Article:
How to determine my property boundary?

Determining boundaries involves a careful examination of various documents and, if necessary, seeking professional advice. Here’s a step-by-step guide on how to determine boundaries:

Land Registry Title Plans: Start by checking the Land Registry Title Plans, especially if the land is registered. While these plans provide an overview, they may not precisely define the boundary. They serve as a starting point for further investigation.

Pre-Registration Deeds: Examine the pre-registration deeds for both properties. Look for documents that detail the transfer of each piece of land or, if available, the document that initially established the boundary.

Sharing Information with Neighbours: Share the deeds with your neighbour and encourage them to do the same. Collaboration can help in clarifying any discrepancies and reaching a consensus on the boundary.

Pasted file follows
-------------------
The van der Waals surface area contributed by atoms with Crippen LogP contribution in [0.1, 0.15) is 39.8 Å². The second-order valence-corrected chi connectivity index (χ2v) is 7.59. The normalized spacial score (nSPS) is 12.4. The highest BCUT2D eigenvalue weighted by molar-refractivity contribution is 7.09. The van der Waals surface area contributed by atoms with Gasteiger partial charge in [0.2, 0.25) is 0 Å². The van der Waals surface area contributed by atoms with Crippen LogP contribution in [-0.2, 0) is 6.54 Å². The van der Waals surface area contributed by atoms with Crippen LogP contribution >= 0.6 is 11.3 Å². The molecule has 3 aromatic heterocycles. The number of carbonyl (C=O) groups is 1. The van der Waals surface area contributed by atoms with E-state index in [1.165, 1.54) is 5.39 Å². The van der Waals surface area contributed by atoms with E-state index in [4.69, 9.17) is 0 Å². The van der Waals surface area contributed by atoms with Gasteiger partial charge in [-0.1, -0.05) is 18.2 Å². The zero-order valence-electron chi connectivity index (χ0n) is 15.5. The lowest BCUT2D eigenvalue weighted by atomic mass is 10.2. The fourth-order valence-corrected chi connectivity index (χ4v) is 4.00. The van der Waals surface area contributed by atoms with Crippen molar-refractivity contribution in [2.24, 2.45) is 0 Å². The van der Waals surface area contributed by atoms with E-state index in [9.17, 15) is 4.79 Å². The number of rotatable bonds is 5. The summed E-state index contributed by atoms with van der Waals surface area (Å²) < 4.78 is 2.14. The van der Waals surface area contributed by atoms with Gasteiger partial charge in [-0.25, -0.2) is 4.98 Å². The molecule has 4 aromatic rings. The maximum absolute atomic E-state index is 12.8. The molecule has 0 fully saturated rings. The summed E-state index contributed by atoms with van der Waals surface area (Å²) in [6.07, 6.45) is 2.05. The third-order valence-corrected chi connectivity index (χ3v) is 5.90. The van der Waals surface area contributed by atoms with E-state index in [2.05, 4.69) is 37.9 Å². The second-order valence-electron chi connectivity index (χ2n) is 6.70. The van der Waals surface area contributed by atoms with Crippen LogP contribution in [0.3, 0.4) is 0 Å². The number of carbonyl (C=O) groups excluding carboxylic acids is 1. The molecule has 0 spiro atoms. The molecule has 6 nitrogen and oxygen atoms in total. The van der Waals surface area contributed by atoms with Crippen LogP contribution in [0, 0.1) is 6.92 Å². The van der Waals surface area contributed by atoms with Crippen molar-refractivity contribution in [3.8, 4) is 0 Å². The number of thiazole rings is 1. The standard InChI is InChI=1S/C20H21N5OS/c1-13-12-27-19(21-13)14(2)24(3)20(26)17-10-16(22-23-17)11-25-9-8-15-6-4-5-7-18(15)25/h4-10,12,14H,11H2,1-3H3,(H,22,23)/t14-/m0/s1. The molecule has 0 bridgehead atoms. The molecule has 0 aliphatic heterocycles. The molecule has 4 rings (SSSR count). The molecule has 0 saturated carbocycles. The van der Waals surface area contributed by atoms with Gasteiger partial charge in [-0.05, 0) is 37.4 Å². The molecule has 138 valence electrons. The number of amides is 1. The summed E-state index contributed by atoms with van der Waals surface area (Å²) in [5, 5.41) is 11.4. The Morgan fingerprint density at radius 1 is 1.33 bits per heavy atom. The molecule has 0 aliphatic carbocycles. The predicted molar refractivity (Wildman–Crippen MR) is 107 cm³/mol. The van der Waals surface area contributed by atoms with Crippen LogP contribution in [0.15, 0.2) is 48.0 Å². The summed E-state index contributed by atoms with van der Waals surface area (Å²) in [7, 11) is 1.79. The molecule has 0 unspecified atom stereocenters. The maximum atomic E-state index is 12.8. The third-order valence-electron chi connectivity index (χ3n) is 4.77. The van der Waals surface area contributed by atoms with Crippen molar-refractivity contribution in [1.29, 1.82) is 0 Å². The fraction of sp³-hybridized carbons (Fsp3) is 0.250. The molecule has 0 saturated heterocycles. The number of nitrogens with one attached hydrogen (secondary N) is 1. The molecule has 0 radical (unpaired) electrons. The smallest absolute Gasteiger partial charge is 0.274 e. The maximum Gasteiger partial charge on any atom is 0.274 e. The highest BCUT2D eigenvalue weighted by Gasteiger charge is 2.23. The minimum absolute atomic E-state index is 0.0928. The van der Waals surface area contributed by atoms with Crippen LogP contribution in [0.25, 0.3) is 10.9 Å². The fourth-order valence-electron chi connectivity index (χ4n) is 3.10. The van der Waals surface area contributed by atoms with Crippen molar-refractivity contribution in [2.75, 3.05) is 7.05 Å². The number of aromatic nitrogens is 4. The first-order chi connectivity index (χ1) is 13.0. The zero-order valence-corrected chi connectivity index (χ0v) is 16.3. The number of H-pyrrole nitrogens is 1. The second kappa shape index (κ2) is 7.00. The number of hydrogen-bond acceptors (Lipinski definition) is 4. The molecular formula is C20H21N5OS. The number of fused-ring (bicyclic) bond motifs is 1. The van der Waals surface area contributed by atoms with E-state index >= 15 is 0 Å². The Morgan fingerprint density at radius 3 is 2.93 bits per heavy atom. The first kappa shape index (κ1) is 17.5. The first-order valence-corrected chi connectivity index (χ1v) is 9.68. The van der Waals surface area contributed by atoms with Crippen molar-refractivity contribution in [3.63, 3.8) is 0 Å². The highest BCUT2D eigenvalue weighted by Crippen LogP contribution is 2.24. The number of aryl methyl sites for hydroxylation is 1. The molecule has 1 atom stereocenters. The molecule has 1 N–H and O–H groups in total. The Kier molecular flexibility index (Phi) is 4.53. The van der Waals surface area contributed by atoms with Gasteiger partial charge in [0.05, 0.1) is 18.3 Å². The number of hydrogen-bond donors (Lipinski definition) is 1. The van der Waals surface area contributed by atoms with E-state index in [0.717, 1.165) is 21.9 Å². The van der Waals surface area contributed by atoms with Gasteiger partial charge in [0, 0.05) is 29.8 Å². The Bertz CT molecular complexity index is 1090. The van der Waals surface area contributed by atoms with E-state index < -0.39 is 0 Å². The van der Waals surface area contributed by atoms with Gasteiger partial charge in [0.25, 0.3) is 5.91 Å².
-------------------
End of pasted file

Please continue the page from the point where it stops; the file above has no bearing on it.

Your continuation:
Adverse Possession: Be aware that boundaries can change through adverse possession, where one owner occupies and excludes others for a specified period, usually 10 years for registered land. Check the Land Registry website for information on adverse possession or seek legal advice if relevant.

Boundary Agreements: Check if there are any boundary agreements between previous owners. If disagreements persist, consider negotiating a boundary agreement with your neighbour.

Chartered Land Surveyor: If disputes persist, consider jointly appointing a chartered land surveyor. The surveyor can assess the site, review deeds, and determine the true boundary line based on both legal documents and physical features.

When Buying a House: Check boundary features for any signs of disputes or irregularities, such as overhanging structures or unexpected fence positions. Ask your conveyancing solicitor to carefully examine the title deeds.

Seller’s Property Information Form: If you’re selling a property, complete the standard Property Information Form. Be honest about ongoing neighbour disputes, as misrepresentation may have legal consequences.

Your property boundaries: Overview – GOV.UK (

This article is intended for guidance only and does not constitute legal advice – 2024

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Caroline Polder
Caroline Polder